My second pick is a bit of a cheat, as ‘a space’ offers three for the price of one. The organisation is dedicated not only to hosting and supporting local artists, but also to reviving some of the City’s neglected heritage. Just last year the organisation opened up God’s House Tower, a historic landmark dating back to the 15th century and which previously housed the Museum of Archaeology. In normal times the venue plays host to a variety of exhibitions, film screenings and events – all supported by the ground-floor cafe (I highly recommend the pastries!) and shop. The shop has moved online during COVID-19, with work available from a wide range of local artists – including two personal favourites of mine, multi-talented artist Dave Hubble and designer Oli Knowles.
As if God’s House Tower wasn’t enough, a space also manage Tower House, another historic building which has been repurposed as a venue for artists, writers and designers; and the Arches Studios which are housed under Itchen Bridge. Although not usually open to the public, both studios occasionally host open days which offer an opportunity to explore and meet the artists. The organisation offers comprehensive support for artist development and creates and delivers various public art projects, using local talent and suppliers where they can.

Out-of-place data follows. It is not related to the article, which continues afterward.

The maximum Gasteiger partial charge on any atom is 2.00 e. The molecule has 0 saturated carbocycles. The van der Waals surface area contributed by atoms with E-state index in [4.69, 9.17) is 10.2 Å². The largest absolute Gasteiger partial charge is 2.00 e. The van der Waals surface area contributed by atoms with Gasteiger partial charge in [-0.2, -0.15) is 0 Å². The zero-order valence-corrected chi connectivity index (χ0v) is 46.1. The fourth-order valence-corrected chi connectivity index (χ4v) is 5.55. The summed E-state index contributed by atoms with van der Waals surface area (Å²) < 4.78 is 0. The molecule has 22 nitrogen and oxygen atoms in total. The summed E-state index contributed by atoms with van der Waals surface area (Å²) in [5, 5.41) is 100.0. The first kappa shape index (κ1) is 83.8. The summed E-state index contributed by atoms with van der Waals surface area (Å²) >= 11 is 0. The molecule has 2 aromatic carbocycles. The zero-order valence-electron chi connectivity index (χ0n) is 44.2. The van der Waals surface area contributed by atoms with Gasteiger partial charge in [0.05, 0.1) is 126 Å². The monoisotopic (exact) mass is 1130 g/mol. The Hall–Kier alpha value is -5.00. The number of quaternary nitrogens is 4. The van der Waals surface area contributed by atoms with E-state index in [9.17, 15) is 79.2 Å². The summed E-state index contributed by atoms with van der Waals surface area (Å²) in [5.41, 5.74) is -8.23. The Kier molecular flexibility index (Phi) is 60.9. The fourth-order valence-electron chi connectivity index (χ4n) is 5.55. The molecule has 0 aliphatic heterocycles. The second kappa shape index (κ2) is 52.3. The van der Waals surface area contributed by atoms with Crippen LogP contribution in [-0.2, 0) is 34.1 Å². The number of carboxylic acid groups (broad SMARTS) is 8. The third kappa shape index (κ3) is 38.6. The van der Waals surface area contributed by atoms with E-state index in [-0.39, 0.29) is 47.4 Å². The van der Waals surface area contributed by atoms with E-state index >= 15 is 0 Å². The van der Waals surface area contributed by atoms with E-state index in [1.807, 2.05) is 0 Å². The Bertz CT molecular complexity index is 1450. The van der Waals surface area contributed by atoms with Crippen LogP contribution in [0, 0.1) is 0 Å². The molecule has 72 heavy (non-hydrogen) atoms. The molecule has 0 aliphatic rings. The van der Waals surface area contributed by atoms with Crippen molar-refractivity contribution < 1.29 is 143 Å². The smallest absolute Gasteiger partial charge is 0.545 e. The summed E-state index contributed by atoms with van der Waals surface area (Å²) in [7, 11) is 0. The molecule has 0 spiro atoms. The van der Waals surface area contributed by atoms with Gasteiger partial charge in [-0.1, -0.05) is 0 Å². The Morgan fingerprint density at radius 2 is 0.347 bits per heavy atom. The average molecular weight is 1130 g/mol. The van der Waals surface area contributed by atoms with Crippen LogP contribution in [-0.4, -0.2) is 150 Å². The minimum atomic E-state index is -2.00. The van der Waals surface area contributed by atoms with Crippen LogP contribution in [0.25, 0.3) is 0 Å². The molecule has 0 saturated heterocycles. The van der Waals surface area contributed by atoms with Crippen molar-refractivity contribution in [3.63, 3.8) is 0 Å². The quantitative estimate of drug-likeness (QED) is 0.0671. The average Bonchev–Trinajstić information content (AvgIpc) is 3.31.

aspace arts also collaborates with Zest Collective at Hidden Wardrobe on Old Northam Road. Next time you walk by, keep an eye out for open art exhibitions in the windows.
GHT is fully accessible. Please check with a space for Tower House and Arches Studios.
- Art Effects
Not far from the old town walls on East Street, Art Effects is a small independent framing shop that also offers a selection of prints from local artists and those further afield. The selection changes regularly, so it’s worth glancing in the window each time you walk by or better still dropping in to browse the art on display. Established in 1986, the shop also has branches in Fareham and Winchester and promises to frame anything “from works of art to boxing gloves”, according to their website. If you want true bespoke frame consultation, this is the place to go.